When I went to Italy a few years ago, I was able to try my very first gelato al limone (Lemon Gelato). It was a hot, dusty day in Firenze (Florence) and gelaterie were everywhere. I stepped up to the nearest one and asked for un gelato piccolo al limone (small Lemon Gelato). I don’t know why I asked for a gelato void of chocolate or vanilla, but the hot weather was most likely a major factor in my decision.
I dipped the plastic spoon in the already-melting, icy, fruity, acidic, milky concoction and brought a rounded, soft portion of gelato to my eager, dry lips. What happened after that is now a blur. The only next thing I remember is walking up to another gelateria for another gelato al limone. The only difference? I ordered a gelato GRANDE the next time. LOL! This chain-gelato-eating continued a couple more times that day. I was so full off of gelato that I didn’t get to eat hardly any savory items like pizza and pasta! You would think I would have learned my lesson or would have gotten tired of eating gelato, but I ended up doing the same thing on my first day of arrival in Venezia (Venice).
Ever year around this time I think about those gelati (the plural of gelato) and weep silently to myself that I’m too poor of a graduate student to just fly to Italy at a moment’s notice just for more. This year, however, I decided to remedy my gelato problem by looking for authentic recipes written in Italian and stumbled on Federica’s beautiful blog, La Cucina di Federica.
You would think that I would have made the gelato immediately after finding the recipe, but I waited a few weeks before I started juicing the lemons. After churning the gelato mixture, I transferred it to a lidded container, and placed it in the freezer. I tasted a bit of the mixture before I put it in the freezer, and it didn’t impress me much. I was starting to get wary…and disappointed.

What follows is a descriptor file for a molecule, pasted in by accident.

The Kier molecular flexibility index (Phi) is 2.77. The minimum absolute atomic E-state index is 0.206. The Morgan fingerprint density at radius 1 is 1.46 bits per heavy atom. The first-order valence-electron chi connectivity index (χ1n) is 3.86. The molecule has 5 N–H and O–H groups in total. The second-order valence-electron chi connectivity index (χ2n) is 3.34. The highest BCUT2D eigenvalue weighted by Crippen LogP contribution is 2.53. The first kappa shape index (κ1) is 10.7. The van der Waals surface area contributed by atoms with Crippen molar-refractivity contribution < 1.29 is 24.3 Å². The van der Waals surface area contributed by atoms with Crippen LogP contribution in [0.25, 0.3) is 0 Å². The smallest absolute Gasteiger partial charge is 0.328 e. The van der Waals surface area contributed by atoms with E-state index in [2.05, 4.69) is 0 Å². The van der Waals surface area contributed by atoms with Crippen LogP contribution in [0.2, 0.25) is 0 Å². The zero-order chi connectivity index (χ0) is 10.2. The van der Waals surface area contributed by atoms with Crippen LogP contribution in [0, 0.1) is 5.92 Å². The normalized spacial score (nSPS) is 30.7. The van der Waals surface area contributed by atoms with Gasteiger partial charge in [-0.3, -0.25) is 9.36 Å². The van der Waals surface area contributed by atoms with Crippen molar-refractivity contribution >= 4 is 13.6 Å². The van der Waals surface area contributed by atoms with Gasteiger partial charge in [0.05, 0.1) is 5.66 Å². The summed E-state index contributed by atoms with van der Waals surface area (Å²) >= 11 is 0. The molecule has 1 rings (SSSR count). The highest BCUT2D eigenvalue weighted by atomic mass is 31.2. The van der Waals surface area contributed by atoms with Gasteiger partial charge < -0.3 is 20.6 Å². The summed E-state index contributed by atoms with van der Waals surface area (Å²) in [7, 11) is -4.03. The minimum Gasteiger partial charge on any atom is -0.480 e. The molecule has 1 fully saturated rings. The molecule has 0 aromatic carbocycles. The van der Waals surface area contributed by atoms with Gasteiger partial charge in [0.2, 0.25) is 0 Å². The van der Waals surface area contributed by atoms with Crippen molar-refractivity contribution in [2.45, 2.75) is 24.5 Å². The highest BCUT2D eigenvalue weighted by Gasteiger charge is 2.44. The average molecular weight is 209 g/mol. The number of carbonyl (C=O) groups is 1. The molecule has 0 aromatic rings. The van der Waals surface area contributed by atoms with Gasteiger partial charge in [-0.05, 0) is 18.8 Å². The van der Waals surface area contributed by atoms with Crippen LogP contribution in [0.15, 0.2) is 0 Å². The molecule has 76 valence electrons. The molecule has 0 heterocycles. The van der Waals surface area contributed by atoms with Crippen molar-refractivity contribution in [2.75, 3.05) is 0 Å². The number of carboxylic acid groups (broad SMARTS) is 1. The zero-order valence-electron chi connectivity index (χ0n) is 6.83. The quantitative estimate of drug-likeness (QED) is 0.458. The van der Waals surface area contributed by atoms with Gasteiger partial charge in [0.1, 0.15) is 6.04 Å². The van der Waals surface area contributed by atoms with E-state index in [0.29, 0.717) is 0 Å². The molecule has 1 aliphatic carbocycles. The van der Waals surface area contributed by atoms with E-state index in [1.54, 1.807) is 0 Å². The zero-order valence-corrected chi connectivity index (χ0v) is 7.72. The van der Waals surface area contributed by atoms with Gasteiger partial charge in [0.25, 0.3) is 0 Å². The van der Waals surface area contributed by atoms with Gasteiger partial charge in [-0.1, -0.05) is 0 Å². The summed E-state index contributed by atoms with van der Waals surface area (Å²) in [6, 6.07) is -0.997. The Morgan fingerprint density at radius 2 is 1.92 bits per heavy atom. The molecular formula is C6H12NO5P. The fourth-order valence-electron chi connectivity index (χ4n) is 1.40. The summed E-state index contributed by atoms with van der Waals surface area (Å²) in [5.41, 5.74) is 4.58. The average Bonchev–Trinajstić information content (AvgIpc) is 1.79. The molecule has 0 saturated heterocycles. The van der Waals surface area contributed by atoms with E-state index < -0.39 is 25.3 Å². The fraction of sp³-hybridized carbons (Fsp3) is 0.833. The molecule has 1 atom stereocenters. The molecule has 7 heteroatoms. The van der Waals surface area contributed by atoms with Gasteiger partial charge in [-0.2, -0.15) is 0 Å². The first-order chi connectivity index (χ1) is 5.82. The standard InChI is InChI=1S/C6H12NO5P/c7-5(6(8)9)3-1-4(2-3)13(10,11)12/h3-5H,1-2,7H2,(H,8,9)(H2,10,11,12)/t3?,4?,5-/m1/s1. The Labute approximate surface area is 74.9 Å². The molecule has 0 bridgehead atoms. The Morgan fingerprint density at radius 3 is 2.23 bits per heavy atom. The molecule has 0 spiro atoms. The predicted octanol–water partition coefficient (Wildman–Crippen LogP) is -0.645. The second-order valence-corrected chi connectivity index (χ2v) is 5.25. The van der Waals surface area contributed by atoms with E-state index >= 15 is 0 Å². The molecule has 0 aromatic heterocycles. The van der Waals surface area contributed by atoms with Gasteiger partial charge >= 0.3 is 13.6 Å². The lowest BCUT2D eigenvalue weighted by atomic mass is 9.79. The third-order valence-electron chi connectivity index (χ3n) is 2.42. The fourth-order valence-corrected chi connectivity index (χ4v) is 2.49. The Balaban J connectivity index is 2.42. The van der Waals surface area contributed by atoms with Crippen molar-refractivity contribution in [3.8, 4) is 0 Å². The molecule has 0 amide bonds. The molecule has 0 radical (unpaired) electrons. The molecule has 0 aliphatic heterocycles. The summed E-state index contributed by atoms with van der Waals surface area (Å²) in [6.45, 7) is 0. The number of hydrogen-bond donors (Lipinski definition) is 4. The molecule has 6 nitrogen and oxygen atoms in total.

HOWEVER, after it had frozen and after I took these photos, I took my first taste of this already-melting, icy, fruity, acidic, milky concoction and brought a rounded, soft portion of gelato to my eager, dry lips. Whoa! Didn’t we already see this line before? Yep. Because this gelato brought me back to that day in Firenze when I tasted my first gelato al limone. It was absolutely perfect that I almost cried. I have to say grazie mille to Federica for sharing such a perfect recipe.
This gelato has a perfect balance of acidity and milky flavors, and the bits of lemon zest are a nice, subtle contribution to the texture. I still want to jump on a plane to Italy at a moment’s notice, but not just for the gelato, but also to try out more of the savory items I had missed out on on my first trip!! You’ve got to try out this gelato. It’s easy to make and doesn’t have any eggs, yet it is still luscious with a lovely texture. Lastly, just like the gelati in Italy, this gelato melts a lot faster than ice cream, so take your photos quickly!
translated from La Cucina di Federica (no adaptations were necessary)
Use the ml/litre section in your liquid measuring cup for accurate measurements
juice of 3 lemons (~1/2 cup (120 gr/ml)) including the zest of 1 lemon
~3/4 cup (150 gr/ml) granulated sugar
~1 cup (200 gr/ml) milk
1+ cup (250 gr/ml) heavy cream
Juice the lemons over a strainer or sieve, and remove the seeds.
With a mixer (I used a whisk), mix the sugar, juice, and milk. Cover and allow the mixture to rest in the refrigerator for 15 minutes. Transfer the mixture to an ice-cream maker and pour in the heavy cream as it churns. Then transfer the churned mixture to a covered container and freeze for at least four hours. Now gobble the gelato all up before it melts!